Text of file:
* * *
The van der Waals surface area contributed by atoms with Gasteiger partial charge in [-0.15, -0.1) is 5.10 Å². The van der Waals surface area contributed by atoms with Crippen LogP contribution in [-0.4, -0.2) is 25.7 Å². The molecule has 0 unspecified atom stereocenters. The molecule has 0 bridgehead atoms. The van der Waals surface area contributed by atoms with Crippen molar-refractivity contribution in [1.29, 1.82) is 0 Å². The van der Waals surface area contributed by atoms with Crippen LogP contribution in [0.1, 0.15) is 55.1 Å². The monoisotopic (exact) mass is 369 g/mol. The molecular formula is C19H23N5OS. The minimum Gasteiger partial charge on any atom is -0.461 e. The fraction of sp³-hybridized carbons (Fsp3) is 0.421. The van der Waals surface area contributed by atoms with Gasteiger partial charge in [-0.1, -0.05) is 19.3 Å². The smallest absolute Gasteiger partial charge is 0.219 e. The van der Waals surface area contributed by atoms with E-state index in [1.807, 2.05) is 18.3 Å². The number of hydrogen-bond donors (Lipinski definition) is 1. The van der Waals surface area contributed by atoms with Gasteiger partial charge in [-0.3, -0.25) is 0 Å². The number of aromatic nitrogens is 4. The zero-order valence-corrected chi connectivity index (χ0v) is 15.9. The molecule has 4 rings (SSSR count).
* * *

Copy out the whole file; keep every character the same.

The van der Waals surface area contributed by atoms with Gasteiger partial charge in [-0.15, -0.1) is 5.10 Å². The van der Waals surface area contributed by atoms with Crippen LogP contribution in [-0.4, -0.2) is 25.7 Å². The molecule has 0 unspecified atom stereocenters. The molecule has 0 bridgehead atoms. The van der Waals surface area contributed by atoms with Crippen molar-refractivity contribution in [1.29, 1.82) is 0 Å². The van der Waals surface area contributed by atoms with Crippen LogP contribution in [0.1, 0.15) is 55.1 Å². The monoisotopic (exact) mass is 369 g/mol. The molecular formula is C19H23N5OS. The minimum Gasteiger partial charge on any atom is -0.461 e. The fraction of sp³-hybridized carbons (Fsp3) is 0.421. The van der Waals surface area contributed by atoms with Gasteiger partial charge in [-0.1, -0.05) is 19.3 Å². The smallest absolute Gasteiger partial charge is 0.219 e. The van der Waals surface area contributed by atoms with E-state index in [1.807, 2.05) is 18.3 Å². The number of hydrogen-bond donors (Lipinski definition) is 1. The van der Waals surface area contributed by atoms with Gasteiger partial charge in [-0.3, -0.25) is 0 Å². The number of aromatic nitrogens is 4. The zero-order valence-corrected chi connectivity index (χ0v) is 15.9. The molecule has 4 rings (SSSR count).